I knew the day to night transition was an important aspect of the book, so I spent a while trying to get it right. I have a couple of ‘Art of…’ animated film books, and inside they often include the colour maps they create when they are story-boarding their films, that show how the dominate colours change from scene to scene. I took some inspiration from these to help me figure out how the colours change throughout the book.

This book is very different from your first Flying Eye Book, No Such Thing. Was it important to you to do something completely different with this series?

Part of what drew me to becoming a freelance illustrator was the prospect of being able to work on a variety of projects, though I didn’t set out with a purpose of doing something completely different with this one.

I do feel lucky that I’ve had the opportunity to work on two such different books early on.

Ella Bailey

Did you feel more or less pressure when creating this book compared to you debut Flying Eye?

I guess it was about the same? I think I will always feel the pressure, no matter what number book I am working on!

How did you go about researching the Savannah in preparation for writing the book? Did you already know much about the subject?

I spent a long time on research for this book, mostly in regards to the animals that populate it! I already had quite a good idea of the sorts of things you could find in the African Savannah, mostly thanks to many years of David Attenborough documentaries, but there were still many creatures that were new to me. I wrote many lists of all the mammals, birds, and reptiles I could possibly include. The most time consuming part was probably looking up pictures for reference – the internet and reference books were my friends here.

Of course, I also had to spend some time researching about the lions themselves. As it turns out, these big cats don’t tend to pack their days full of activity (they sleep a lot), but I hope I still managed to keep things interesting, whilst staying true to the lions’ love for lying around.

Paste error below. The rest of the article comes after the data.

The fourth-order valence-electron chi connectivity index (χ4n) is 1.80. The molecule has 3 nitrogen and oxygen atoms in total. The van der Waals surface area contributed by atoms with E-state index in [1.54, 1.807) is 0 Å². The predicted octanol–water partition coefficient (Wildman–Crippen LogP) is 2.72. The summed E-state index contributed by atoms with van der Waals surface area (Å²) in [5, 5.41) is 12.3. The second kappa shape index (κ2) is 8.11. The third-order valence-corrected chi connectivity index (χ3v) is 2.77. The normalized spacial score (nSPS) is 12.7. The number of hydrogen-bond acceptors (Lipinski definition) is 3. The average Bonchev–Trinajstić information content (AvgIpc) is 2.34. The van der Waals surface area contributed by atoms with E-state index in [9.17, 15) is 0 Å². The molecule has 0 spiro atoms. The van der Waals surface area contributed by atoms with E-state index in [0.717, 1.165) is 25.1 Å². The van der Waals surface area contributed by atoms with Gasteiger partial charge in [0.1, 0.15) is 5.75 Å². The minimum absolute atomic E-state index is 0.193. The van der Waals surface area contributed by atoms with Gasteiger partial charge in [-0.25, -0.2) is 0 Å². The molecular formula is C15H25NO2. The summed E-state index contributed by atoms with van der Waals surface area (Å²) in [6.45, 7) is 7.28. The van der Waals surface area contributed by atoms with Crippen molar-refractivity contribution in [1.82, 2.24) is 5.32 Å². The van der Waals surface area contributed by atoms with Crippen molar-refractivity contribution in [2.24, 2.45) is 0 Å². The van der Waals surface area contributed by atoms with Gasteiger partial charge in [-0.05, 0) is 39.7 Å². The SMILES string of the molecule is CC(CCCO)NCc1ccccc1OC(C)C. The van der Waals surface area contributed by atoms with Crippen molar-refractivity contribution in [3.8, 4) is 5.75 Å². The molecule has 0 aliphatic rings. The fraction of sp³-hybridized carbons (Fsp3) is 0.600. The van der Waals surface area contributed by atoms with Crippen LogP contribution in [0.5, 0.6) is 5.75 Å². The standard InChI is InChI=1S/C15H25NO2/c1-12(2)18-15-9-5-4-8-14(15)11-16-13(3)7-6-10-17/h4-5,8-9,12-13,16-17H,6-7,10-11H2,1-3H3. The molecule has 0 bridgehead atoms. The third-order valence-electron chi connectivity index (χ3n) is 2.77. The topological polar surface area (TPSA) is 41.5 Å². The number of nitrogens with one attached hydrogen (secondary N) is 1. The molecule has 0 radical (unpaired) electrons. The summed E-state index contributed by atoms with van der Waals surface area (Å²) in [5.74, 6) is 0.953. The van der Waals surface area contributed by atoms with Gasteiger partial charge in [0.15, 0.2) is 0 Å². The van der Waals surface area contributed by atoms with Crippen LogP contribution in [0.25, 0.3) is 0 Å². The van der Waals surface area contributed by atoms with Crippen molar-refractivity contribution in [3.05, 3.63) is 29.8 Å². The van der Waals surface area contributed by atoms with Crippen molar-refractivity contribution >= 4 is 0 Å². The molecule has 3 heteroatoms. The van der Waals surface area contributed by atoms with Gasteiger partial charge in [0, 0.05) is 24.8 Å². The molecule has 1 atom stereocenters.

Have you always been interested in animals and nature – even as a child?

When I was very little, I dreamt of being a farmer, and then when I was a bit older, I had a phase of wanting to become a marine biologist. Obviously, I am currently neither of those things, but I think it’s safe to say that I’ve always been drawn to nature and found wildlife fascinating.

We wanted everything to be factually accurate, so I had to make sure my animals looked right…

Ella Bailey

How important do you think it is to teach children about animals and nature from an early age?

Wildlife conservation is, in my opinion, a big issue, especially in the current world climate, and I feel that educating children from an early age is essential to help them understand the importance of the natural world. Books like ‘One Day…’ can hopefully help with this education, by acting as a gentle introduction to a variety of animals and habitats that children might not otherwise be aware of.

Finally, this is just the first in a series of books you are creating in collaboration with Flying Eye Books – can you tell us anything about future titles in the series?

I can tell you that the next book in the series takes place somewhere very, very cold…! |





Posted on Jan 26th, 17 by

Greg McIndoe - also known as Headless Greg - is an illustrator and design writer based in Glasgow, Scotland. He regularly writes for design magazines and online platforms, interviewing fellow illustrators and leading creatives.